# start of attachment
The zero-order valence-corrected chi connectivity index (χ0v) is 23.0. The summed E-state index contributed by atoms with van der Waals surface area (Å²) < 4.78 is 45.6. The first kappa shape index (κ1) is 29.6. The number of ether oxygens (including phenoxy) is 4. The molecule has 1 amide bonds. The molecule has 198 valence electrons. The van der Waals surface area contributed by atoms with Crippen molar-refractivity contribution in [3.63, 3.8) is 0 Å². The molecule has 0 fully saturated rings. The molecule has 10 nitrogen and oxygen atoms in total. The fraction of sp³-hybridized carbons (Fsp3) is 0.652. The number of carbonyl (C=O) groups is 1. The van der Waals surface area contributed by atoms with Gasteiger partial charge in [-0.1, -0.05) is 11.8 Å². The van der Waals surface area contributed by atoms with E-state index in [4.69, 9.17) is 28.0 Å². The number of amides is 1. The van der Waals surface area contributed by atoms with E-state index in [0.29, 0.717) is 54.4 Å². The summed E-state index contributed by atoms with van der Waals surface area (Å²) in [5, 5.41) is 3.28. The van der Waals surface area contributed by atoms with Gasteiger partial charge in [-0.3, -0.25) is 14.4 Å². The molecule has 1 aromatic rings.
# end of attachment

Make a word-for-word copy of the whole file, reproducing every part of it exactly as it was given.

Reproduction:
The zero-order valence-corrected chi connectivity index (χ0v) is 23.0. The summed E-state index contributed by atoms with van der Waals surface area (Å²) < 4.78 is 45.6. The first kappa shape index (κ1) is 29.6. The number of ether oxygens (including phenoxy) is 4. The molecule has 1 amide bonds. The molecule has 198 valence electrons. The van der Waals surface area contributed by atoms with Crippen molar-refractivity contribution in [3.63, 3.8) is 0 Å². The molecule has 0 fully saturated rings. The molecule has 10 nitrogen and oxygen atoms in total. The fraction of sp³-hybridized carbons (Fsp3) is 0.652. The number of carbonyl (C=O) groups is 1. The van der Waals surface area contributed by atoms with Gasteiger partial charge in [-0.1, -0.05) is 11.8 Å². The van der Waals surface area contributed by atoms with E-state index in [4.69, 9.17) is 28.0 Å². The number of amides is 1. The van der Waals surface area contributed by atoms with E-state index in [0.29, 0.717) is 54.4 Å². The summed E-state index contributed by atoms with van der Waals surface area (Å²) in [5, 5.41) is 3.28. The van der Waals surface area contributed by atoms with Gasteiger partial charge in [-0.3, -0.25) is 14.4 Å². The molecule has 1 aromatic rings.